This is probably my favorite Todd Rundgren album, though it's not the best place to start with him. Heck, I didn't even like it the first few times I heard it, or at least I didn't like the first half of the album (songs 1-12), which is comprised of the "International Feel" suite/song cycle. Containing short songs that seamlessly segue into one another, many lasting little over a minute long, I've certainly never heard anything even remotely like it. Adventurous in the extreme, Todd throws together psychedelia, prog (my beloved Moog is all over the place!), ballads, soul, show tunes, opera, children's music, jazz, funk, and metal, while an absurdly grandiose and elaborately overstuffed production alternately hampers and enriches the experience, ultimately proving an asset by revealing hidden details with each successive listen. Really, this album sounds as fresh and ahead of it's time today as the day it was released, and even the silly filler-ish songs (for example, "You Need Your Head," "Rock And Roll Pussy," "Dogfight Giggle") come and go fast enough and usually contain choice bits (i.e. Todd's guitar playing). On the first song Todd says "here we are again, the start of the end, I only want to see, if you'll give up on me," and indeed the album asks a lot of its listeners, many of whom jumped ship once it became obvious that Something/Anything? Part 2 wasn't in the cards. Then again, the fans who stuck around formed a hardcore cult that exists to this day, and had his previous fans stuck around they would've found that the far more straightforward second half of the album could actually pass for a continuation of the previous album. Highlights on this superior second side abound, starting with "Sometimes I Don't Know What To Feel," which sees Todd singing straight from the heart, accompanied by a magnificent soul melody. Speaking of soul, the obvious high point of the album is song 15, a sumptuous 10-minute soul medley of songs by The Impressions, Smokey Robinson, The Delfonics, and The Capitols. OK, the last part of it is as wacky and over the top as the rest of the album, but in a good way, and most of the medley works as a delightfully sincere homage. The short but sweet "I Don't Want To Tie You Down" is exactly the type of pretty piano ballad that Todd excels at, and "Is It My Name?" delivers convincingly energetic power pop, while "Just One Victory" ends the album with a classic anthem. Back to side one, I'd pick out the two versions of "International Feel," his cover of "Never Never Land" (originally from Peter Pan), which segues perfectly into the upbeat piano melody "Tic Tic Tic It Wears Off," as additional highlights along with "Zen Archer," which starts as an operatic show tune before expanding into an epic, highlighted by David Sanbourn's spectacular saxophone wailing and some airy vocal harmonies. Yet naming songs is almost pointless, for A Wizard, A True Star was conceived as a complete entity, where the cumulative whole of the colorful music is what makes it so special. Rumor has it that chemical ingestion would further enhance your enjoyment of this album as well (Todd was certainly influenced by illegal substances while making it), but I really wouldn't know since I don't do drugs. Besides, being out of ones head might cause you to miss aspects of Todd's complete mastery of the studio as instrument, and though this one-of-a-kind album forever hurt Todd at the box office (remember Something/Anything? had made him a star) and was poorly received upon its release, it has since won belated acclaim, as Todd's decision to follow his own singularly eclectic vision proved to be the correct course.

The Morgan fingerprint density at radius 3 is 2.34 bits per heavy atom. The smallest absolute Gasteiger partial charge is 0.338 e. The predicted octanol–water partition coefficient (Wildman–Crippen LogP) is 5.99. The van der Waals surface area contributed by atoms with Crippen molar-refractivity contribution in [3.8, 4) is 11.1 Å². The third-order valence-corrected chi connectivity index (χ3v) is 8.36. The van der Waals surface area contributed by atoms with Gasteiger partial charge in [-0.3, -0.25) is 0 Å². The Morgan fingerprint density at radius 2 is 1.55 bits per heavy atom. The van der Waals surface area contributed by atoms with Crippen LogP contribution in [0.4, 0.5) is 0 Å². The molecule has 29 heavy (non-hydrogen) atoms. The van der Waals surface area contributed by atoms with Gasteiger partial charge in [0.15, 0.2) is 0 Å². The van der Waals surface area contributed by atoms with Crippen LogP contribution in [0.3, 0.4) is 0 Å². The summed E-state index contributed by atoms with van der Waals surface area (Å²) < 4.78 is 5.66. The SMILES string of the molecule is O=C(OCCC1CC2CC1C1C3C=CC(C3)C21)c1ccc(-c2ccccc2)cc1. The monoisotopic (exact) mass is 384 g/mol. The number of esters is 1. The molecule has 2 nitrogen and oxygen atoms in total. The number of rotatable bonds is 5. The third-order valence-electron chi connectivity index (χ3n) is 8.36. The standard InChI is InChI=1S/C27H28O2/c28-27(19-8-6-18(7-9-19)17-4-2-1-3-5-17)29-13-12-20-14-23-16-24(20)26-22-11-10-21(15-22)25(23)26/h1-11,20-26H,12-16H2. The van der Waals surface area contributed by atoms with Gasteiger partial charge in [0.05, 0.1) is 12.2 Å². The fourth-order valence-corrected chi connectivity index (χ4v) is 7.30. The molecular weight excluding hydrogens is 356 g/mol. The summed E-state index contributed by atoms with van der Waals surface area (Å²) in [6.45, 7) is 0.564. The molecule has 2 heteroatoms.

Todd (Bearsville, Rhino ’74) Rating: A-